Mobile network operator Airtel Kenya has invested Sh4.7 billion in acquiring additional spectrum as it seeks to deepen its 4G network across the country and roll out 5G in coming years.
Airtel Africa said in a statement yesterday that the 60MHz licence in the 2600 MHz band issued by the Communication Authority of Kenya (CA) is valid from July 2022 to the year 2037.
“This additional spectrum will support our 4G network capacity expansion in the market for both mobile data and fixed wireless home broadband capability, and will allow for future 5G rollout, providing significant capacity to accommodate our continued strong data growth in the country,” the firm said in a statement.
“This investment reflects our continued confidence in the opportunity inherent in the Kenya market, supporting the local communities and economies through furthering digital inclusion and connectivity,” said the company.
The investment, in the additional spectrum, is the latest in recent months as the country’s second-largest telco seeks to up its data offering and grow its customer base in the competitive sector.
Data from industry regulator CA indicates that Airtel Kenya currently has 16.7 million subscribers as of March this year, translating to a 25 per cent market share, behind industry leader Safaricom which owns a 65 per cent market share.
The spectrum acquisition also comes a few months after Airtel Kenya and the CA struck an agreement for the settlement of a disputed Sh2.2 billion spectrum payment arising from the company’s 2014 acquisition of Essar’s Yu Mobile.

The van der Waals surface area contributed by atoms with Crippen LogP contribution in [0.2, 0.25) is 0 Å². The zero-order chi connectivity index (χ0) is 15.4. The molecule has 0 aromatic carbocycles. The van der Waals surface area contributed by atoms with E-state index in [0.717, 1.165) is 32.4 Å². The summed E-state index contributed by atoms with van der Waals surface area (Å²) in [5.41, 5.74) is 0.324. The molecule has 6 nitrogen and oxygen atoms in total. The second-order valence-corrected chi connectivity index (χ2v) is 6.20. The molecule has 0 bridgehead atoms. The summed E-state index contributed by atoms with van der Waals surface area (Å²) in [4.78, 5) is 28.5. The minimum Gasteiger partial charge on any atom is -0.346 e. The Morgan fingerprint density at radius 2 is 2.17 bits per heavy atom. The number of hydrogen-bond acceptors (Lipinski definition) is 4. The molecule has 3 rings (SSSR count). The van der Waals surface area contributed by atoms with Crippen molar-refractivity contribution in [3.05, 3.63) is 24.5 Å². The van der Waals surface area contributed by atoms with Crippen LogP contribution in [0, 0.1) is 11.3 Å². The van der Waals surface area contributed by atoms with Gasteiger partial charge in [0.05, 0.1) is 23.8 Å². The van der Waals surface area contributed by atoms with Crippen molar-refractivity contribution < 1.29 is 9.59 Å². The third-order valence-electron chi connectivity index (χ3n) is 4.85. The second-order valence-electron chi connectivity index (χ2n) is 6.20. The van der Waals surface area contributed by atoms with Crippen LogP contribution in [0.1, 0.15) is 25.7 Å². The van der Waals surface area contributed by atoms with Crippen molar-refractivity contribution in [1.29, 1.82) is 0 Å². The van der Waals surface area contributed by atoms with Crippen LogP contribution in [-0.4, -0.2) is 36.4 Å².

The licence was supposed to lapse in 2025 and Airtel Kenya agreed to pay $20 million (Sh2.36 billion) in four instalments over the next three years.
In 2016, the National Treasury, through the CA, demanded that Airtel Kenya pays Sh2.26 billion in licence fees, following its 2014 deal to acquire Essar’s yuMobile together with Safaricom.
The deal was valued at about $100 million (Sh11.3 billion then) and saw Airtel acquire the 2.7 million yuMobile subscribers for $6.9 million (Sh779 million) while Safaricom took up the frequency and phone masts.
Airtel Kenya disputed the award stating that the CA had in a letter promised to merge its operating licence with that of the defunct Yu-Mobile, thereby granting Airtel the lease to operate in the country until January 2025.
In an about-turn, however, the CA demanded that the telco settles the Sh2.2 billion fee stating that only the National Treasury had the power to grant licence fee waivers.
Airtel Kenya later moved to court and in December 2017, the High Court ruled in the telco’s favour, arguing that the National Treasury erred in demanding Airtel pay Sh2.2 billion despite an existing agreement between the telco and CA.